To fly on those journeys, astronauts might have to someday harvest fuel from the surface of the moon or Mars — likely in the form of cryogenic fluids like hydrogen, oxygen or methane with a very low boiling point. A new robotic refueling mission traveling in the Dragon's unpressurized trunk, called Robotic Refueling Mission-3, will practice transferring and storing liquid methane in space for the first time.
"If your goal is to drive across country, you're not going to get there on just a tank of gas," Hsiao Smith, deputy director of the Satellite Servicing Projects Division at NASA's Goddard Space Flight Center, said during the conference. "Spacecraft today are limited to the fuel they carry on board. In order to further space exploration, refueling spacecraft is a necessity."
At some point after the Dragon spacecraft reaches the space station and is berthed to its side, the station's 11-foot robotic arm will unload the module and use a suite of three tools to connect a tank full of liquid methane to an empty tank and transfer 42 liters of fluid fluid while monitoring the process. After that, the new tank will store the methane for six months without any material boiling off.
"The robotic tools and vision system demonstrated by [the mission] for refueling missions could also be used for satellites in commerce, navigation or science, benefiting us right here on Earth," Hsiao said. "Not bad for a module that is the size of a washing machine."
Question: How will the new tank store liquid methane for six months without any material boiling off? Will it be carefully shaded from the Sun, Earth, and other sources of blackbody radiation, or will it a routine dose of sunshine that most things outside the ISS receive over the course of an orbit or a year? How will it use radiation to Space to cool itself?
So far I've only found this which doesn't really explain how this is done.
Storing cryogens in space can be difficult because their extremely low boiling points, cause them to boil off over time. The boil off can lead to the formation of one or more large bubbles that increase the pressure in the tank. The bubbles don’t rise to the top like they do on Earth, because of microgravity. If a large bubble settles at the opening to the transfer line, it could interrupt the flow of liquid.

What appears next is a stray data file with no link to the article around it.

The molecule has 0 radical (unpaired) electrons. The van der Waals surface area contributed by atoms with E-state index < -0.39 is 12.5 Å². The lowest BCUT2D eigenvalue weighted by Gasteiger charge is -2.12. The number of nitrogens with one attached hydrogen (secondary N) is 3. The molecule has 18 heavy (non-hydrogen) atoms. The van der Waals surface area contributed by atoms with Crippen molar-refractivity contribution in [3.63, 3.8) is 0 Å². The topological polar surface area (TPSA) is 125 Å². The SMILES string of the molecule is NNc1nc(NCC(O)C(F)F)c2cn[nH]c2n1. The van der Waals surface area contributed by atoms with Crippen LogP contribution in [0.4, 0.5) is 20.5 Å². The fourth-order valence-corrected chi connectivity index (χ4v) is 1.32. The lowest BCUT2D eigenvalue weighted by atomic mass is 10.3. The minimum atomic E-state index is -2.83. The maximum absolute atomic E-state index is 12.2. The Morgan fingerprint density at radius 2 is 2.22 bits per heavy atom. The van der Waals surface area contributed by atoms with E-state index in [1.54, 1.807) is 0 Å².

Therefore, a critical part of RRM3 is storing 42 liters of liquid methane for six months with zero boil off, demonstrating methods to more efficiently use cryogens. By using cryocoolers and advanced multilayer insulation to balance temperatures, fluid loss can be dramatically lowered, eliminating the need for oversized tanks and extra propellant.
RRM3 high level objectives are:
- To demonstrate methods to store, transfer and freeze standard cryogenic fluid in a zero-gravity environment through the use of innovative component designs and techniques for both conventional and cooperative interfaces.
- To maintain fluid mass for six months via zero boil-off
- To transfer fluid via “zero vent” technique without forming ice plugs
- To demonstrate new technologies required to transfer Xenon gas
- To verify robotic manipulation and actuation techniques necessary for cryogenic fluid transfer.
The term "cryocooler" is pretty generic and could include active refrigeration as well as completely passive radiation, and "advanced multilayer insulation" just means not old-style single layer insulation. (or new hotness vs old-and-busted)
The use of Xenon gas is a puzzler though.